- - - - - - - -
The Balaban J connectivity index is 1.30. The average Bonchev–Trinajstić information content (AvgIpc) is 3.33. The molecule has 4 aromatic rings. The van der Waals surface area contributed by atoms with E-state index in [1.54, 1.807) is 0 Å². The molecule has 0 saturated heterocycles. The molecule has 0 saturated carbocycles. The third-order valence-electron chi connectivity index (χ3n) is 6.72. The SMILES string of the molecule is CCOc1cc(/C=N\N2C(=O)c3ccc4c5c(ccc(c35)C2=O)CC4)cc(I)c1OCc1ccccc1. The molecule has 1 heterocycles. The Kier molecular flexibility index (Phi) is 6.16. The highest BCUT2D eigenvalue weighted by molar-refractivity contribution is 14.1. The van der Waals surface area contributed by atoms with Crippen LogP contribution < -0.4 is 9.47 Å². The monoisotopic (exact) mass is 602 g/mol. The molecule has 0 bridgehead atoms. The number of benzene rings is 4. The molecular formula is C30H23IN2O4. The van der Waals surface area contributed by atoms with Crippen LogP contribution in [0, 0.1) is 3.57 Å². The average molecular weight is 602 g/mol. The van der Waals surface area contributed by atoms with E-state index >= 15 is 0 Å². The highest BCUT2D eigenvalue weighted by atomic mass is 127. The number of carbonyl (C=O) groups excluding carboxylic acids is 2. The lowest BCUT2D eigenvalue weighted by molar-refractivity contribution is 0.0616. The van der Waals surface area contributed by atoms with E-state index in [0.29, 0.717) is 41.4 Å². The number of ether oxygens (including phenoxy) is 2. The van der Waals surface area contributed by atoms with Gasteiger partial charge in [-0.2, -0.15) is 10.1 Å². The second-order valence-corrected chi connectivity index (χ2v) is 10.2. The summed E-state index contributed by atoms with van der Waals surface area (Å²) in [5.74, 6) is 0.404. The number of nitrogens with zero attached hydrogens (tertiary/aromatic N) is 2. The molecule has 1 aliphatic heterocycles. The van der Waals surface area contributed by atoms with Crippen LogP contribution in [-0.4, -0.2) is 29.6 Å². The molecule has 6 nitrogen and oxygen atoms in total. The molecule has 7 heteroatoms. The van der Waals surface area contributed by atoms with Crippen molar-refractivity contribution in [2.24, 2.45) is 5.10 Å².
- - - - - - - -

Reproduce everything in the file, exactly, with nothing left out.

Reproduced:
The Balaban J connectivity index is 1.30. The average Bonchev–Trinajstić information content (AvgIpc) is 3.33. The molecule has 4 aromatic rings. The van der Waals surface area contributed by atoms with E-state index in [1.54, 1.807) is 0 Å². The molecule has 0 saturated heterocycles. The molecule has 0 saturated carbocycles. The third-order valence-electron chi connectivity index (χ3n) is 6.72. The SMILES string of the molecule is CCOc1cc(/C=N\N2C(=O)c3ccc4c5c(ccc(c35)C2=O)CC4)cc(I)c1OCc1ccccc1. The molecule has 1 heterocycles. The Kier molecular flexibility index (Phi) is 6.16. The highest BCUT2D eigenvalue weighted by molar-refractivity contribution is 14.1. The van der Waals surface area contributed by atoms with Crippen LogP contribution < -0.4 is 9.47 Å². The monoisotopic (exact) mass is 602 g/mol. The molecule has 0 bridgehead atoms. The number of benzene rings is 4. The molecular formula is C30H23IN2O4. The van der Waals surface area contributed by atoms with Crippen LogP contribution in [0, 0.1) is 3.57 Å². The average molecular weight is 602 g/mol. The van der Waals surface area contributed by atoms with E-state index >= 15 is 0 Å². The highest BCUT2D eigenvalue weighted by atomic mass is 127. The number of carbonyl (C=O) groups excluding carboxylic acids is 2. The lowest BCUT2D eigenvalue weighted by molar-refractivity contribution is 0.0616. The van der Waals surface area contributed by atoms with E-state index in [0.29, 0.717) is 41.4 Å². The number of ether oxygens (including phenoxy) is 2. The van der Waals surface area contributed by atoms with Gasteiger partial charge in [-0.2, -0.15) is 10.1 Å². The second-order valence-corrected chi connectivity index (χ2v) is 10.2. The summed E-state index contributed by atoms with van der Waals surface area (Å²) in [5.74, 6) is 0.404. The number of nitrogens with zero attached hydrogens (tertiary/aromatic N) is 2. The molecule has 1 aliphatic heterocycles. The van der Waals surface area contributed by atoms with Crippen LogP contribution in [-0.4, -0.2) is 29.6 Å². The molecule has 6 nitrogen and oxygen atoms in total. The molecule has 7 heteroatoms. The van der Waals surface area contributed by atoms with Crippen molar-refractivity contribution in [2.24, 2.45) is 5.10 Å².